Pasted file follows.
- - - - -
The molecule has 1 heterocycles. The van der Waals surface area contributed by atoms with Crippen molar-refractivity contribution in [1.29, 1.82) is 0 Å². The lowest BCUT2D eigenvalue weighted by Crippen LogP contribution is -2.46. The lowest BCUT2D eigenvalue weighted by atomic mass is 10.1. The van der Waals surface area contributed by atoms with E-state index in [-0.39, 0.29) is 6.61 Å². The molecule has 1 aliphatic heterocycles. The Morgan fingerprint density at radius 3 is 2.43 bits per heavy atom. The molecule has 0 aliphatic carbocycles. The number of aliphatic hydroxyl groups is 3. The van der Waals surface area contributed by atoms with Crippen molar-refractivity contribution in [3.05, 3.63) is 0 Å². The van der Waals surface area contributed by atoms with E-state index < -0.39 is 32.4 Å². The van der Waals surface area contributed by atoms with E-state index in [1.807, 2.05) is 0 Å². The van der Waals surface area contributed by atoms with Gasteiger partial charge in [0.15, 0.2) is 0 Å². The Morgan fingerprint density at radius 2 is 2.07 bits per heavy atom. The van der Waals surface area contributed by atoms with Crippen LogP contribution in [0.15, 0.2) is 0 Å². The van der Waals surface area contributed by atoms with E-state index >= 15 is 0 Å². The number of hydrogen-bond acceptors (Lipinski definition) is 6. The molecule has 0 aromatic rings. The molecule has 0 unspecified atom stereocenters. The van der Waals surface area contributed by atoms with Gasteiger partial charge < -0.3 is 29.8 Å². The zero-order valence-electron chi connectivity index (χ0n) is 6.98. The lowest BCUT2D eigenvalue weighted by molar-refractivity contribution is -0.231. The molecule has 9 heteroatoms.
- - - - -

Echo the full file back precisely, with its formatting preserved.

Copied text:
The molecule has 1 heterocycles. The van der Waals surface area contributed by atoms with Crippen molar-refractivity contribution in [1.29, 1.82) is 0 Å². The lowest BCUT2D eigenvalue weighted by Crippen LogP contribution is -2.46. The lowest BCUT2D eigenvalue weighted by atomic mass is 10.1. The van der Waals surface area contributed by atoms with E-state index in [-0.39, 0.29) is 6.61 Å². The molecule has 1 aliphatic heterocycles. The Morgan fingerprint density at radius 3 is 2.43 bits per heavy atom. The molecule has 0 aliphatic carbocycles. The number of aliphatic hydroxyl groups is 3. The van der Waals surface area contributed by atoms with Crippen molar-refractivity contribution in [3.05, 3.63) is 0 Å². The van der Waals surface area contributed by atoms with E-state index < -0.39 is 32.4 Å². The van der Waals surface area contributed by atoms with E-state index in [1.807, 2.05) is 0 Å². The van der Waals surface area contributed by atoms with Gasteiger partial charge in [0.15, 0.2) is 0 Å². The Morgan fingerprint density at radius 2 is 2.07 bits per heavy atom. The van der Waals surface area contributed by atoms with Crippen LogP contribution in [0.15, 0.2) is 0 Å². The van der Waals surface area contributed by atoms with E-state index >= 15 is 0 Å². The number of hydrogen-bond acceptors (Lipinski definition) is 6. The molecule has 0 aromatic rings. The molecule has 0 unspecified atom stereocenters. The van der Waals surface area contributed by atoms with Gasteiger partial charge < -0.3 is 29.8 Å². The zero-order valence-electron chi connectivity index (χ0n) is 6.98. The lowest BCUT2D eigenvalue weighted by molar-refractivity contribution is -0.231. The molecule has 9 heteroatoms.